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Active music-making can provide cognitive benefits to older adults with mild cognitive impairment or dementia, according to an analysis of all relevant studies. The analysis, which is published in the Journal of the American Geriatrics Society, also found that music may help improve their quality of life and mood.

The analysis included nine studies with a total of 495 participants. The authors noted that music-based interventions could potentially provide millions of older adults with critical support for their cognitive, emotional, and social well-being.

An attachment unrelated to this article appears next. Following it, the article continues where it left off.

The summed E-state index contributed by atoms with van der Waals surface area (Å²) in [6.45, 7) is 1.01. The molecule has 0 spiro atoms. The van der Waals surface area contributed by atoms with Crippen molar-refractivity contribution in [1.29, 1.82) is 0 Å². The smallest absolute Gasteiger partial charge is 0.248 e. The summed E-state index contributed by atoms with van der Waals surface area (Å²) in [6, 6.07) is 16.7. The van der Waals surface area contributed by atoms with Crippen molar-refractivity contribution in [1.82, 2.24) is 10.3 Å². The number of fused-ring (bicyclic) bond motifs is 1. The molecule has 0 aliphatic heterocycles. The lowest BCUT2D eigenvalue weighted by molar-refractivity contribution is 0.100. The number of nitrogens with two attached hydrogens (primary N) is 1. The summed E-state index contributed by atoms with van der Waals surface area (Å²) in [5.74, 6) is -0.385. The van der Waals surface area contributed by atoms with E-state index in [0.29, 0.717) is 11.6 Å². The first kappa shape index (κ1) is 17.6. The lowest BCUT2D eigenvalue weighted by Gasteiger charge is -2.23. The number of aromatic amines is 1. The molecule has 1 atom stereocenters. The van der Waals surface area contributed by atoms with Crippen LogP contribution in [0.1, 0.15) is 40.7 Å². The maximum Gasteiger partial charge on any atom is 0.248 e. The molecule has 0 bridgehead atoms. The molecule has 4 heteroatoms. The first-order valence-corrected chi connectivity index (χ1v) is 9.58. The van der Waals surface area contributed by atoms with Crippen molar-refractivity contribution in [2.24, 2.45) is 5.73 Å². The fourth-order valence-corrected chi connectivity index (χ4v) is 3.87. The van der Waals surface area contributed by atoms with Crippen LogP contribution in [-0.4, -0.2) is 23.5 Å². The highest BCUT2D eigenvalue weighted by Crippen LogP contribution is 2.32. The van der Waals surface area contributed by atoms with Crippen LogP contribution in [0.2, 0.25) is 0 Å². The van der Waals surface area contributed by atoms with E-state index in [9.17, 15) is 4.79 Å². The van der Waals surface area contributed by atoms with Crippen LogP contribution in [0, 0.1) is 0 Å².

"We are excited to see these results because participating in music, like singing in a choir or playing in a drum circle, is a safe, engaging activity that our research demonstrates can support cognition at a critical time for facing cognitive decline," said lead author Jennie L. Dorris, MM, of the University of Pittsburgh.

More information: Jennie L. Dorris et al. Effects of music participation for mild cognitive impairment and dementia: A systematic review and meta-analysis. Journal of the American Geriatrics Society DOI: 10.1111/jgs.17208

Journal information: Journal of the American Geriatrics Society

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